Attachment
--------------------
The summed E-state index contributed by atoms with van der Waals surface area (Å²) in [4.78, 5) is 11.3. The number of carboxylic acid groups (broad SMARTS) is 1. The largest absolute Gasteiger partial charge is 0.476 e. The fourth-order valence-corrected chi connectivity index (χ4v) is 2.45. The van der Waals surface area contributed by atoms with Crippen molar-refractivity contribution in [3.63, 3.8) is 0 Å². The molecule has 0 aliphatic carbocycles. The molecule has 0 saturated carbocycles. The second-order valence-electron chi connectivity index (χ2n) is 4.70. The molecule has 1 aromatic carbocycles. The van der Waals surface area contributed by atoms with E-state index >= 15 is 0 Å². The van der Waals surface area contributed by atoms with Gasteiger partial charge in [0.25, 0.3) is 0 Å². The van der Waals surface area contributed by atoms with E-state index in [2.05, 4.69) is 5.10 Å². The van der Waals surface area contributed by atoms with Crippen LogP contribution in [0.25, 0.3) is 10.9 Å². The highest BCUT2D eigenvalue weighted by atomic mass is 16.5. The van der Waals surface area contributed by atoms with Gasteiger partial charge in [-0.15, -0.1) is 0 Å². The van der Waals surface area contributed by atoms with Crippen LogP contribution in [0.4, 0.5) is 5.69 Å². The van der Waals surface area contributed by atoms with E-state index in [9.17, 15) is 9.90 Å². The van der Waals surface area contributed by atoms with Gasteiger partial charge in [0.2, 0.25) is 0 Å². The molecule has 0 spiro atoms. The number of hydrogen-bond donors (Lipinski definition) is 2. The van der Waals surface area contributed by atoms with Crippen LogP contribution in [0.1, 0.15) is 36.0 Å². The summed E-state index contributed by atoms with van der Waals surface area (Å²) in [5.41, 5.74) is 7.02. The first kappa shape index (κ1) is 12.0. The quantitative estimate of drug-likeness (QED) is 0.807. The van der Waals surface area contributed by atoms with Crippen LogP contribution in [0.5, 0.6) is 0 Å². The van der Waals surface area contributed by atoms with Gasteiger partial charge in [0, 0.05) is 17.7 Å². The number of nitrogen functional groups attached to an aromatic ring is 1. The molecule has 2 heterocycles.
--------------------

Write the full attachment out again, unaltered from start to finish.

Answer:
The summed E-state index contributed by atoms with van der Waals surface area (Å²) in [4.78, 5) is 11.3. The number of carboxylic acid groups (broad SMARTS) is 1. The largest absolute Gasteiger partial charge is 0.476 e. The fourth-order valence-corrected chi connectivity index (χ4v) is 2.45. The van der Waals surface area contributed by atoms with Crippen molar-refractivity contribution in [3.63, 3.8) is 0 Å². The molecule has 0 aliphatic carbocycles. The molecule has 0 saturated carbocycles. The second-order valence-electron chi connectivity index (χ2n) is 4.70. The molecule has 1 aromatic carbocycles. The van der Waals surface area contributed by atoms with E-state index >= 15 is 0 Å². The van der Waals surface area contributed by atoms with Gasteiger partial charge in [0.25, 0.3) is 0 Å². The van der Waals surface area contributed by atoms with E-state index in [2.05, 4.69) is 5.10 Å². The van der Waals surface area contributed by atoms with Crippen LogP contribution in [0.25, 0.3) is 10.9 Å². The highest BCUT2D eigenvalue weighted by atomic mass is 16.5. The van der Waals surface area contributed by atoms with Gasteiger partial charge in [-0.15, -0.1) is 0 Å². The van der Waals surface area contributed by atoms with Crippen LogP contribution in [0.4, 0.5) is 5.69 Å². The van der Waals surface area contributed by atoms with E-state index in [9.17, 15) is 9.90 Å². The van der Waals surface area contributed by atoms with Gasteiger partial charge in [0.2, 0.25) is 0 Å². The molecule has 0 spiro atoms. The number of hydrogen-bond donors (Lipinski definition) is 2. The van der Waals surface area contributed by atoms with Crippen LogP contribution in [0.1, 0.15) is 36.0 Å². The summed E-state index contributed by atoms with van der Waals surface area (Å²) in [5.41, 5.74) is 7.02. The first kappa shape index (κ1) is 12.0. The quantitative estimate of drug-likeness (QED) is 0.807. The van der Waals surface area contributed by atoms with Crippen LogP contribution in [0.5, 0.6) is 0 Å². The van der Waals surface area contributed by atoms with Gasteiger partial charge in [0, 0.05) is 17.7 Å². The number of nitrogen functional groups attached to an aromatic ring is 1. The molecule has 2 heterocycles.